Is Juvederm vegan?
Juvederm products, including its lip fillers, are made of hyaluronic acid. This natural wrinkle-filling substance is found throughout animal tissues. Many orthopedic injectables are made with hyaluronic acid found in rooster combs, but most dermal fillers, including Juvederm, source theirs from bacterial fermentation. Since Juvederm fillers are produced using bacterial fermentation, not animals, their ingredients are vegan.
However, most medical products, including dermal fillers, are required by law to be tested. Juvederm has been tested on animals, but just as with Botox, Allergan has committed to greatly reducing their animal testing.
If your patients ask if Juvederm lip fillers and other dermal fillers are vegan, you can tell them the ingredients are vegan. However, just like any other medical product, the fillers are not completely cruelty-free.
Is Restylane vegan?
Similar to Juvederm, Restylane lip fillers and other dermal fillers are made from non-animal hyaluronic acid. Produced by bacterial fermentation, this hyaluronic acid does not come from animal sources, and is therefore vegan-friendly, natural wrinkle filler. However, also similar to Juvederm, Restylane has been tested on animals. If your patients ask if Restylane is vegan, you can tell them it uses vegan ingredients, but this dermal filler is not cruelty-free.
Is Filorga vegan?
Similar to Juvederm and Restylane, Filorga fillers are made with hyaluronic acid produced through bacterial fermentation. Since this does not involve animals, this makes its hyaluronic acid vegan-friendly. According to Filorga, they do not conduct animal tests on their cosmetic products, although it is unclear if this applies to their cosmetic injectables as well. When your patients ask if Filorga fillers are vegan, unfortunately the answer is unclear.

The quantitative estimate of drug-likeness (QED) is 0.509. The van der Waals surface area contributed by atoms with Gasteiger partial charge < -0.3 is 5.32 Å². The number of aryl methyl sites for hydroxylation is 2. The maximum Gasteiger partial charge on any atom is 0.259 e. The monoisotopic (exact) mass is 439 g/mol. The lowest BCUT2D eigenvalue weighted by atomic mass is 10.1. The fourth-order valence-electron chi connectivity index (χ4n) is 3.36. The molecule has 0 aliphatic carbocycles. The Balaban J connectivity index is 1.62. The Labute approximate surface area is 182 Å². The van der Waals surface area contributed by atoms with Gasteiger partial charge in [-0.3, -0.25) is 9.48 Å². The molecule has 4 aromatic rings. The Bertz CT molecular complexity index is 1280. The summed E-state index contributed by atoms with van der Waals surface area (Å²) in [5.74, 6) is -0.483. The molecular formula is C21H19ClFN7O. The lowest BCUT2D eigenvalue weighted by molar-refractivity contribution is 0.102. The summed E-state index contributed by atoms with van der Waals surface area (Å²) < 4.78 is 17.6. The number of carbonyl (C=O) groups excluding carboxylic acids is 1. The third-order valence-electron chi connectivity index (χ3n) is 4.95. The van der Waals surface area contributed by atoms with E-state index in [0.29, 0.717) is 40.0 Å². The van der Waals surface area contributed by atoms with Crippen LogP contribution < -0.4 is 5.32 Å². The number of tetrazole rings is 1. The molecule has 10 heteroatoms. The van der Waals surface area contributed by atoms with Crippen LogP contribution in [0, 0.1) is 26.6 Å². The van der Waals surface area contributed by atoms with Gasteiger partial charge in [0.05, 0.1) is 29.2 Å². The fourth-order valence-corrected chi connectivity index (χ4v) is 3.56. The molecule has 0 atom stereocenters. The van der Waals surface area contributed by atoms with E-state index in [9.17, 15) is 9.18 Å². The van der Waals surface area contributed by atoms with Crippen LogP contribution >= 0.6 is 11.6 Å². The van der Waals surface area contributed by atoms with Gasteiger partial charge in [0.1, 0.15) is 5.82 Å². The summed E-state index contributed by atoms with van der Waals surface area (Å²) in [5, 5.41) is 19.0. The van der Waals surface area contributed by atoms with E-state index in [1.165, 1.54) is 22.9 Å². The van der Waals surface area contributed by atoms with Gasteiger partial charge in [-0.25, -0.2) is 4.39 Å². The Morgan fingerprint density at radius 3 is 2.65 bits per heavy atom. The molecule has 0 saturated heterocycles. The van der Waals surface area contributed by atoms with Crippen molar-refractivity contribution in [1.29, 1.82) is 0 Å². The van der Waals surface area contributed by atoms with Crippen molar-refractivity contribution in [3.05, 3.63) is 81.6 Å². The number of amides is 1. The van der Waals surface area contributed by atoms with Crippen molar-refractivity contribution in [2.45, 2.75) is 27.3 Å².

Are other lip fillers and dermal fillers vegan?
Most lip fillers and other dermal fillers are made of hyaluronic acid from bacterial fermentation. Although this means most fillers are made with vegan-friendly ingredients, it is best to check each brand to ensure they are made of non-animal hyaluronic acid. That said, most medical products in the U.S. have undergone some sort of animal testing. Although most fillers can claim they have vegan ingredients, most are not cruelty-free. When your patients ask if their lip filler or other dermal filler is vegan, you can usually assure them it uses vegan ingredients, but may not be cruelty-free.
Can vegans get cosmetic injections?
The two main types of cosmetic injections are botulinum toxin injections and dermal filler injections. If your vegan patients have dynamic wrinkles, unfortunately they are out of luck. No botulinum toxin currently available in the U.S. is made with vegan ingredients, and they have also experienced animal testing, although the manufacturers are working to reduce this. If your vegan patients have volume loss in their lips or other areas of their face, they may be able to get dermal filler injections. The majority of hyaluronic acid fillers are produced with bacterial fermentation, making them non-animal products. However, most of them have been tested on animals. Various vegans have different views on what constitutes an animal product. Some might be fine with products that are animal-free, even if they were tested on animals to some extent, but some might choose to avoid these products because of the animal testing. Provide what information you can to your vegan patients and let them determine what they are comfortable with. Some may still opt for filler injections, some may not, but it is their choice.
As more people choose to become vegan, and still others become more aware of animal testing and other ethical concerns, you will likely receive more questions about the ingredients and testing of the products in your clinic. When someone asks if dermal fillers are vegan, unfortunately there is no easy answer.
To purchase non-animal hyaluronic acid fillers, such as Juvederm Volite, visit MedicaDepot.com today.